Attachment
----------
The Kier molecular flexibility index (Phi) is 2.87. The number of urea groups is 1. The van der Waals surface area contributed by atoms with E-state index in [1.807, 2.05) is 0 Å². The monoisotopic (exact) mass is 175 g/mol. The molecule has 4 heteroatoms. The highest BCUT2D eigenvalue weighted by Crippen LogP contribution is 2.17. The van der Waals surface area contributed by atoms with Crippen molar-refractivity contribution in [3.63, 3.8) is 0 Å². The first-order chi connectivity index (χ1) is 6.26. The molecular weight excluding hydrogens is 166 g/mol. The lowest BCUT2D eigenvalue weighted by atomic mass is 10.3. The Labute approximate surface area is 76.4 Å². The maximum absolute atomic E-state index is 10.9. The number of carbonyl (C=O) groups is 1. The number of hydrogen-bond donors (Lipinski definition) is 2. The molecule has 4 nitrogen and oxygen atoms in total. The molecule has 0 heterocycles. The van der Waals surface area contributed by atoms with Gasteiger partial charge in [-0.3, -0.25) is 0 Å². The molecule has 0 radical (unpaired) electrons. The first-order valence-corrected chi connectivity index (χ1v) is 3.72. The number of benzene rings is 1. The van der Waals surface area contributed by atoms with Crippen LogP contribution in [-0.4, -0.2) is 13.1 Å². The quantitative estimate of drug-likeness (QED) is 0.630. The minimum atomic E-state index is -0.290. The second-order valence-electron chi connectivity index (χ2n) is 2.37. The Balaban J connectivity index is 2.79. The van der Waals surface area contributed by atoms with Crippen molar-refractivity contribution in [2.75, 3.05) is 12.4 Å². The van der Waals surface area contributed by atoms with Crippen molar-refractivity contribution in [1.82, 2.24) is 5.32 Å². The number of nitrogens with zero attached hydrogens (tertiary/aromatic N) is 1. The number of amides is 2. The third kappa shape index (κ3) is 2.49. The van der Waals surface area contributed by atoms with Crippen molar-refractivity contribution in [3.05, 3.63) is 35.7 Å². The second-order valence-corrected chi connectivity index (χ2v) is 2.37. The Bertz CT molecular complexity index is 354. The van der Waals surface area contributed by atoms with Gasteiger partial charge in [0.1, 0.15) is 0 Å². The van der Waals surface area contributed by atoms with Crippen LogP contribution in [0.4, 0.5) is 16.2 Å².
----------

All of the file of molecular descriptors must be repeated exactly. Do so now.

The Kier molecular flexibility index (Phi) is 2.87. The number of urea groups is 1. The van der Waals surface area contributed by atoms with E-state index in [1.807, 2.05) is 0 Å². The monoisotopic (exact) mass is 175 g/mol. The molecule has 4 heteroatoms. The highest BCUT2D eigenvalue weighted by Crippen LogP contribution is 2.17. The van der Waals surface area contributed by atoms with Crippen molar-refractivity contribution in [3.63, 3.8) is 0 Å². The first-order chi connectivity index (χ1) is 6.26. The molecular weight excluding hydrogens is 166 g/mol. The lowest BCUT2D eigenvalue weighted by atomic mass is 10.3. The Labute approximate surface area is 76.4 Å². The maximum absolute atomic E-state index is 10.9. The number of carbonyl (C=O) groups is 1. The number of hydrogen-bond donors (Lipinski definition) is 2. The molecule has 4 nitrogen and oxygen atoms in total. The molecule has 0 heterocycles. The van der Waals surface area contributed by atoms with Gasteiger partial charge in [-0.3, -0.25) is 0 Å². The molecule has 0 radical (unpaired) electrons. The first-order valence-corrected chi connectivity index (χ1v) is 3.72. The number of benzene rings is 1. The van der Waals surface area contributed by atoms with Crippen LogP contribution in [-0.4, -0.2) is 13.1 Å². The quantitative estimate of drug-likeness (QED) is 0.630. The minimum atomic E-state index is -0.290. The second-order valence-electron chi connectivity index (χ2n) is 2.37. The Balaban J connectivity index is 2.79. The van der Waals surface area contributed by atoms with Crippen molar-refractivity contribution in [2.75, 3.05) is 12.4 Å². The van der Waals surface area contributed by atoms with Crippen molar-refractivity contribution in [1.82, 2.24) is 5.32 Å². The number of nitrogens with zero attached hydrogens (tertiary/aromatic N) is 1. The number of amides is 2. The third kappa shape index (κ3) is 2.49. The van der Waals surface area contributed by atoms with Crippen molar-refractivity contribution in [3.05, 3.63) is 35.7 Å². The second-order valence-corrected chi connectivity index (χ2v) is 2.37. The Bertz CT molecular complexity index is 354. The van der Waals surface area contributed by atoms with Gasteiger partial charge in [0.1, 0.15) is 0 Å². The van der Waals surface area contributed by atoms with Crippen LogP contribution in [0.4, 0.5) is 16.2 Å².